My feet shuffle their way into the room again which--of course--doesn't have any balloons or flowers.  I'm still quivering with the memory, but it seems more distant, as if I was watching someone else suffer through it.  It's interesting how the flashbacks seem less and less like something that inflicted me personally and more and more like a bad movie I was forced to watch on a cheap set.

 Jenna is curled up on the bed next to Jo, who's small chest is quivering as she attempts to breathe through the tube plunged into her nose.  

 "Jen," I mouth, feeling like an intruder as I stand there with my hands crammed into pockets.  "Come here."  Her barely open eyes catch the words and she slowly stands up and straightens her skirt.  Her dark hair is coming out of her messy bun as she tries to take a breath.

I lower my eyelids at her when she grips the hem of her skirt, resisting.  "Just come here," I sign again.  

In a split second, she's against me, her arms in a tight hold around my neck.  I find her waist and we stand there for what seems like hours, just rocking to the tune of the heart monitor beeping. 

Hugging her is much different than hugging Josephine.  Jenna is all curves, softness, and smells like clean linen and island margarita hand sanitizer.  Jo is rough edges, sharp angles, hospital scent, and pencil shavings.  To a stranger, the choice between the two would be extremely obvious.  But to me, the two are a looming problem weighing especially heavy on my mind.  Jenna understands music, books, intelligence, and the Deaf culture.  But she comes with a dark past and she is undeniably older.  She's bitter and seems to be wounded beyond repair.  On top of that, she hates me and would probably pay to have my head impaled on a stick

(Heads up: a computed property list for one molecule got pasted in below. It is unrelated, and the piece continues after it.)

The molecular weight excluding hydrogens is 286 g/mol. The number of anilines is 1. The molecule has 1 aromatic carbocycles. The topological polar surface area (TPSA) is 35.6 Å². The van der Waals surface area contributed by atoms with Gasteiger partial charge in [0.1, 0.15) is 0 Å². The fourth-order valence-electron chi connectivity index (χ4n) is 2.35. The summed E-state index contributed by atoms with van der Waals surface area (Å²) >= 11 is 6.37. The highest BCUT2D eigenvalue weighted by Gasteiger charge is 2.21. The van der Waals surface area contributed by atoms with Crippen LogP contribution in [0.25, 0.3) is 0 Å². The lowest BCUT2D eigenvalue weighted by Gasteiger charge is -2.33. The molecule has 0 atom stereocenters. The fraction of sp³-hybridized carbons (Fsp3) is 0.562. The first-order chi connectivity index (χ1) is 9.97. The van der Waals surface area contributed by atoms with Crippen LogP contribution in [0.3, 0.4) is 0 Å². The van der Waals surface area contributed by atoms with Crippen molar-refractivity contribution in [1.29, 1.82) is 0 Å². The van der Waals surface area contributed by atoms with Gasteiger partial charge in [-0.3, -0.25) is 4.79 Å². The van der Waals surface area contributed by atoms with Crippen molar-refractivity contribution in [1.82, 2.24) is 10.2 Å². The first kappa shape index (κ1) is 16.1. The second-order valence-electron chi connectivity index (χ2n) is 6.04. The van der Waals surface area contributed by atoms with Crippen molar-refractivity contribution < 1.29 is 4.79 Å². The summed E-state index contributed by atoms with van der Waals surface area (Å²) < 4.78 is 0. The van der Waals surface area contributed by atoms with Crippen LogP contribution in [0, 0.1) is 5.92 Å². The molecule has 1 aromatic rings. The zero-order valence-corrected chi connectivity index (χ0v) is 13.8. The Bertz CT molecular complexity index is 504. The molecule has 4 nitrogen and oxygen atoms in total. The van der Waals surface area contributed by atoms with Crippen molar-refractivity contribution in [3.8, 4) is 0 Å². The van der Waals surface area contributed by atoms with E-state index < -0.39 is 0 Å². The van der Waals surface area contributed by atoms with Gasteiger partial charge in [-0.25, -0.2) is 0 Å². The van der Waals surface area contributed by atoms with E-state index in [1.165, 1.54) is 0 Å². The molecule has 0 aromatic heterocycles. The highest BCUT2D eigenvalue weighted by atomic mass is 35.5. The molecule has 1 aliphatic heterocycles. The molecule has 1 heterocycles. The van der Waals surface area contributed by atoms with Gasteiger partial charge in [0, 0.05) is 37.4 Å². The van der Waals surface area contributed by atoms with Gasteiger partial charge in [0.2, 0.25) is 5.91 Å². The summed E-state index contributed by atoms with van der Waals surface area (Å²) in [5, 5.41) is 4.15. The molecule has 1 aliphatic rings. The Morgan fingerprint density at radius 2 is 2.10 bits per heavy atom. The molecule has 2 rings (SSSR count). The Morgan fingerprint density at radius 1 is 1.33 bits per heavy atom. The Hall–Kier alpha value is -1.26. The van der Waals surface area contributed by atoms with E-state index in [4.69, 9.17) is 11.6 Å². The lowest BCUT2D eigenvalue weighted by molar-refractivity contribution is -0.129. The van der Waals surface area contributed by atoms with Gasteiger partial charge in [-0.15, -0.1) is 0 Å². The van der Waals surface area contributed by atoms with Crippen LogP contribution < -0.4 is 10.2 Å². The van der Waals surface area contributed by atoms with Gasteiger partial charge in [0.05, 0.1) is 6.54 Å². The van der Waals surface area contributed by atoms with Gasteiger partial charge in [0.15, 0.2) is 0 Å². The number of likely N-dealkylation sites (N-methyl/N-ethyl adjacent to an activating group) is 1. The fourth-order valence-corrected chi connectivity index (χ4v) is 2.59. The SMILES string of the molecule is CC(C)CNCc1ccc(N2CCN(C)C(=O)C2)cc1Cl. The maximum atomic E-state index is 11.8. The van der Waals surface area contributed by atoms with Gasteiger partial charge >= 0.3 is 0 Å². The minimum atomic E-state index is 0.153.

And yet, Josephine literally saved my life.  Even if she doesn't know it.  There is only so long that a person can live in an insane asylum with no friends, outside contact, or parents.  Then she arrived in a whirlwind of blood, black ink pens, and that foreign something that was missing in every girl that came in, I saw on TV, or read about.  She was insane and she knew it.  She was a firecracker that went off daily at random intervals.  She was the one flash of scarlet in a pile of rotting corpses.  The bit of color in a never-ending grayscale.